It’s about control and abuse of power, as you see it every day, but don’t question it and let it go and watch what happens.

The script is just perfect. As soon as Karnan releases the donkey, the animal, free from all fetters, runs up to the hill.

There is no master to stop him; we learn that these shackles were just an imposition.

Karnan, who questions everything from superstition to pointless gossip and tradition, never gets the right answers. But that doesn’t stop him from fighting.

When a pregnant woman from his village cannot find a car to get to the hospital, her son – a little boy – throws a rock, which ends up stopping the bus.

Before the driver or the conductor can attack the boy, the villagers come to the rescue.

Led by Karnan, they crash the bus, hoping to send a message to the authorities.

All Karnan wanted was to join the army and make his parents proud.

All Pozhela wanted was to go to college and study.

The villagers demanded only a bus stop and a manifestation of elementary humanity from the authorities.

But Karnan’s case is lost when S.P. Kannabiran, the officer assigned to investigate the case, takes matters into his own hands.

One thing leads to another, and before you know it, their hands are covered in blood.

The scene where Kannabiran interrogates the villagers is really important to this movie. When he enters the village, you can feel his disgust towards people.

He asks for a chair to sit on but doesn’t get one.

He then orders the village headman to get rid of the turban.

The villagers politely explain why this is not possible; he always wears it as a mark of respect.

You might think that this is just a modest piece of cloth, an accessory worn by a farmer, in this case the head of the village. But here the incident becomes personal.

The villagers are tricked and taken to the station, where they are mercilessly beaten and left to die.

Fleeing from police brutality, when Karnan and friends bring the villagers home, the village head points out: He (joint venture) didn’t hit us because we messed up the bus. He hit me because I was wearing a turban. He hit me because my name, the son of Maadasami, was Duryodhan.”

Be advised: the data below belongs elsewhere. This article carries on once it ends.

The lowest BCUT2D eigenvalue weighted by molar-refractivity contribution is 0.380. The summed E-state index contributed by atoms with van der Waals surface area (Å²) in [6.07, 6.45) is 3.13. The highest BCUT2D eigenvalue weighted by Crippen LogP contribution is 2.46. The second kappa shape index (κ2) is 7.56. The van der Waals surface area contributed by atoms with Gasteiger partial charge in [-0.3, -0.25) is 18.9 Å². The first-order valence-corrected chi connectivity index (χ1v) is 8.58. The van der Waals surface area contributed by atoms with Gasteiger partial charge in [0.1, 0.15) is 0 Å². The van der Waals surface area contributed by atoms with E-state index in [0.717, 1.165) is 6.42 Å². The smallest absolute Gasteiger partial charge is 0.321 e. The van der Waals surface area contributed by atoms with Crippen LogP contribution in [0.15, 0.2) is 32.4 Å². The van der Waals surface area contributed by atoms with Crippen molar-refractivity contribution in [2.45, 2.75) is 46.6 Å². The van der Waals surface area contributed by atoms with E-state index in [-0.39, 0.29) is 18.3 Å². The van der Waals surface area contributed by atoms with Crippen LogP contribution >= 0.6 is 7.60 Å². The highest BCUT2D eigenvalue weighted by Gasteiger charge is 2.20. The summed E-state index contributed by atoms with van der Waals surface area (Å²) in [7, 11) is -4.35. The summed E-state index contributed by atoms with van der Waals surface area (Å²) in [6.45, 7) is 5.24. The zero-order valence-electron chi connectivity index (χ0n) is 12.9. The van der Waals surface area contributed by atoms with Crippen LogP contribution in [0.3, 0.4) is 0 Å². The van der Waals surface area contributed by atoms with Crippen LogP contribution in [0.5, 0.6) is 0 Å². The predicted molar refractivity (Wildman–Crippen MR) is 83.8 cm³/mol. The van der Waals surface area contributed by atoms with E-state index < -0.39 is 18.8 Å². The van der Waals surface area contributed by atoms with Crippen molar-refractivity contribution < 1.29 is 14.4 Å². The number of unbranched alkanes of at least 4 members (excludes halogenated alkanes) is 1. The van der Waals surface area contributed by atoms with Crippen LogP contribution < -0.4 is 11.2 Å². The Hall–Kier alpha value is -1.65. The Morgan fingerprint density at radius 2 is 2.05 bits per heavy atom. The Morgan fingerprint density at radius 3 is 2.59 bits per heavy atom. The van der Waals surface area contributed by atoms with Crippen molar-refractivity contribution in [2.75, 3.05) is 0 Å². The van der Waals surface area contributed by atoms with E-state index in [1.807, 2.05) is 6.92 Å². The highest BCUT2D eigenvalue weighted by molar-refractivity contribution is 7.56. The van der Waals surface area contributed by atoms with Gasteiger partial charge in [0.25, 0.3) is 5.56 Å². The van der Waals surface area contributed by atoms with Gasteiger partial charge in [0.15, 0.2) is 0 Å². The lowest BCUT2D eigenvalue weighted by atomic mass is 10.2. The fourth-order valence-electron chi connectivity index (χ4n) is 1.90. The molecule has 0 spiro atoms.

‘How dare you?’ Kannabiran repeatedly asks when he lati blames the elderly, helpless villagers.

It is this simple audacity of thought that defines here our oppressor Kannabiran. Everything else that follows is only a consequence of this vile thought.

Karnan is a fitting name for Dhanush, the protagonist of this film, whose key characters are inspired by the Mahabharata.

His cause may be sincere, but is Karnan using the right means to get justice?

Worse, is he offered a choice at all?

All these years we have been treated to Karnan, the anti-hero of the Mahabharata. But Karnan Marie Selvaraj is the real hero of Podiyankulam.

Having absolutely no resources, he builds a confident army, puts everything on the line and goes to war.

Will he win the war? And what price does he pay?

After Aadukalam and Asuranthis is another film that Dhanush will be proud of.

Along with Lal as Yeman and Rajisha Vijayan as Draupadi, the trio lead the film with serious performances.

Background score and music by Santosh Narayanan, especially the title track. Kanda Vara Sollungareflects the essence of the film and the director’s message to society.

In times like these, when atrocities against disadvantaged communities are hidden in the paper in the form of 50-word news, Karnan current, must-see film.

Rediff Rating:

Presentation: Rajesh Alva/rediff.com